Sunday, May 18, 2008

He’s Just A Rascal

I first heard British Rapper Dizzee Rascal on the Basement Jaxx’s “Lucky Star” in 2003. I found his hiccupy flow kind of irritating, but was eventually coerced into buying his debut, Boy In Da Corner, when it received obsequious praise from the critics. Dizzee was part of the grime movement, which was basically London gangsta rap over garage beats. It combined hard-hitting rhymes with hard-hitting beats that were more techno than hip hop. Grime is thus named because it is so dirty and grimey sounding.

Boy In Da Corner is a good album, and it has some great tracks on it. Dizzee offers up a sound that is totally unique and unlike American hip hop, while still being true to the spirit of hip hop. His beats are punishing, and his aggressive but staccato flow is lethal. Unfortunately, he is also kind of difficult to listen to for long periods of time precisely because he is so punishing. I’ve never listened to Boy In Da Corner in it’s entirety. 2-3 track of Dizzee is thrilling, 14-16 tracks is annoying.

I didn’t really hear his follow up, Showtime, and when Maths and English was released as a download-only last year, I took a pass. However, when Def Jux re-released it on April 29, I decided to support Dizzee and the label and bought it. As with his debut, there are some brilliant moments on this disc, particularly “Where Da G’s,” featuring Texas duo UGK rapping “Dizze Ras’ and UGK/You know we stay connected/ Trill recognizes Trill.” The track has a whining synth mixed with Dizzee’s signature garage thwump, and like several other tracks on the disc (“Wanna Be,” “G.H.E.T.T.O.”), “Where Da G’s” asserts Dizzee’s street cred while calling out phony gangstas. “What’s with all the fake aggression?” Dizze asks. “I can see that it’s not true/I know killers/ I know gangsters/ and they never heard of you.” “Wanna Be” features a chorus by Lilly Allen, which is pretty awesome. Another brilliant track is “Driving With No Where to Go,” which has a Kraftwerk-like beat. Lyrically, Dizzee deals with staying trill, being paranoid, and basically dealing with the drama of fame. He also gets a little light-hearted at points, but for the most part this is a pretty tough disc. So tough, in fact, that I can’t really listen to the whole thing all in one sitting, and several of the tracks (“Sirens,” Suck My Dick”) must make me feel old. Still, it’s worth listening to, even if it doesn’t come with "Pussy’ole", the best track off of the UK version. I’m pretty sure there were licensing/sampling issues, because the only version I can find is a remix riffing off Rob Base’s “It Takes 2.”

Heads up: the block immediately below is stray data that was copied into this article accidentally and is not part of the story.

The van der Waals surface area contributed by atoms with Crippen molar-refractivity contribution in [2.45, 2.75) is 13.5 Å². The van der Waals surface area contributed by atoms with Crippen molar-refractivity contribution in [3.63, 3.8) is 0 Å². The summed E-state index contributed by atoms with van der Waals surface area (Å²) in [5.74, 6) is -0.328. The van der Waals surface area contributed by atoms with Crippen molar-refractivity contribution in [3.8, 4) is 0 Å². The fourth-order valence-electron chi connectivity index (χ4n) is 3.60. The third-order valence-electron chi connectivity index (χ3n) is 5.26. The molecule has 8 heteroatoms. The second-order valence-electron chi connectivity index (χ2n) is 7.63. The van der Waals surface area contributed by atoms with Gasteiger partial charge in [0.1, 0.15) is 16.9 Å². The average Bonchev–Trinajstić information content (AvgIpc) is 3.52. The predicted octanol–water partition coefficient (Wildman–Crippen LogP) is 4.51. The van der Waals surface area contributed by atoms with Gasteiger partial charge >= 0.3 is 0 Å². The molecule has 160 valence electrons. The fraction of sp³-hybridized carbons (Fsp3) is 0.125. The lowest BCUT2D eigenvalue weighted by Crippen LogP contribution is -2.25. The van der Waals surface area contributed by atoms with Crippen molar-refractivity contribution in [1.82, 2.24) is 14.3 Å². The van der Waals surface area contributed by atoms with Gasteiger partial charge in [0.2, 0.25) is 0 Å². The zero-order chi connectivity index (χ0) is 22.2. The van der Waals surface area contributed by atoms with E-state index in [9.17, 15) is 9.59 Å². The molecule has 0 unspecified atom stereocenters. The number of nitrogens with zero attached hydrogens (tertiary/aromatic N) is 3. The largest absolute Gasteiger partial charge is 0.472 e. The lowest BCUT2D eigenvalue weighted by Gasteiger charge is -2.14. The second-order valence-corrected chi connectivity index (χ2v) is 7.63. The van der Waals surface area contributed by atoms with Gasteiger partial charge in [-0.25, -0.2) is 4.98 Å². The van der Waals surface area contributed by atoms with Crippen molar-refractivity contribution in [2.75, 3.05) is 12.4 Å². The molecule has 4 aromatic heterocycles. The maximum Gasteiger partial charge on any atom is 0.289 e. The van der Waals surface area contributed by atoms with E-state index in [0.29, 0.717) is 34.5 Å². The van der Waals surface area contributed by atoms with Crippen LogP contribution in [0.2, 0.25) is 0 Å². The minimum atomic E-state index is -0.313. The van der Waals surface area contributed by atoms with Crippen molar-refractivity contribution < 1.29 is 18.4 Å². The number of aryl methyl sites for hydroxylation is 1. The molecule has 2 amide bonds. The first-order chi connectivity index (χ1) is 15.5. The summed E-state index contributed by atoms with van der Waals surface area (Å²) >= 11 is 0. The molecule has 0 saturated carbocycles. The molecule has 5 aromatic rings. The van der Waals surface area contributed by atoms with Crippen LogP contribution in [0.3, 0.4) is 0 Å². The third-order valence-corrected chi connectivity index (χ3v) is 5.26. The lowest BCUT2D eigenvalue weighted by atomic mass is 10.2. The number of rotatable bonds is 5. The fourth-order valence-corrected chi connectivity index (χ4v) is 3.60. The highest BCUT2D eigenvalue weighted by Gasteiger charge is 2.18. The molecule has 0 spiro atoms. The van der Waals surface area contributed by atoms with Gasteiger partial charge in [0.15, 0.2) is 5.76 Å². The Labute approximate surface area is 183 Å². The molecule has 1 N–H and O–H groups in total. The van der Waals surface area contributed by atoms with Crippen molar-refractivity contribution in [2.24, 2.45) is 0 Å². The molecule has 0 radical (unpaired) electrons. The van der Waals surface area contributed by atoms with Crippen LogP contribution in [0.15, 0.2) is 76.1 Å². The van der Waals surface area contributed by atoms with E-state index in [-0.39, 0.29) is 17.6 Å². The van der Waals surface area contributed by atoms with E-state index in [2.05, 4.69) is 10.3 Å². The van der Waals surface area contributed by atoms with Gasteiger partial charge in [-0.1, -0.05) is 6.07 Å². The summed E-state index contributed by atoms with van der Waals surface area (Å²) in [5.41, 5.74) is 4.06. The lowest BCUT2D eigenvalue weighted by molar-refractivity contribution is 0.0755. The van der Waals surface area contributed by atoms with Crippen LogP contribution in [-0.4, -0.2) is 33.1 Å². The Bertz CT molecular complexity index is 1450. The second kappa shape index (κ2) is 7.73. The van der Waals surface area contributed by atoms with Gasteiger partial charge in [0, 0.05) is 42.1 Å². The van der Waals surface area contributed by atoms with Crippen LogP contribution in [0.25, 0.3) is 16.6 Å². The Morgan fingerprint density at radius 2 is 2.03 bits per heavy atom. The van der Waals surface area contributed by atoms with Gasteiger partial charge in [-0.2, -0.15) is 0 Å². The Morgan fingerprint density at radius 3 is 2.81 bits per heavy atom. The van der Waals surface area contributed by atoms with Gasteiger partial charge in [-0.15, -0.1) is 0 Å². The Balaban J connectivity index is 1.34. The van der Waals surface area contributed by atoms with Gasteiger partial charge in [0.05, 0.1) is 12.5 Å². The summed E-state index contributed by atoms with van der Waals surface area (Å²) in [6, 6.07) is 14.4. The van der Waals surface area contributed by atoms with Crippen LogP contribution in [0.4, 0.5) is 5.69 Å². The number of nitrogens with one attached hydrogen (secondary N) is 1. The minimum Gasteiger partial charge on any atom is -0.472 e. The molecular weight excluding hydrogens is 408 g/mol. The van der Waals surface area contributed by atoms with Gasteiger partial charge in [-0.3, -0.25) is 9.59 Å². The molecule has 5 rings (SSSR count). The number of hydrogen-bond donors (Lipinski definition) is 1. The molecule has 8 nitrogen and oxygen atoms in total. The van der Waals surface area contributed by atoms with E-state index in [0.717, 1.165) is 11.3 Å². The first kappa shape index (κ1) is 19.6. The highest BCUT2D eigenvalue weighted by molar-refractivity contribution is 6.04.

No comments:

Blog Archive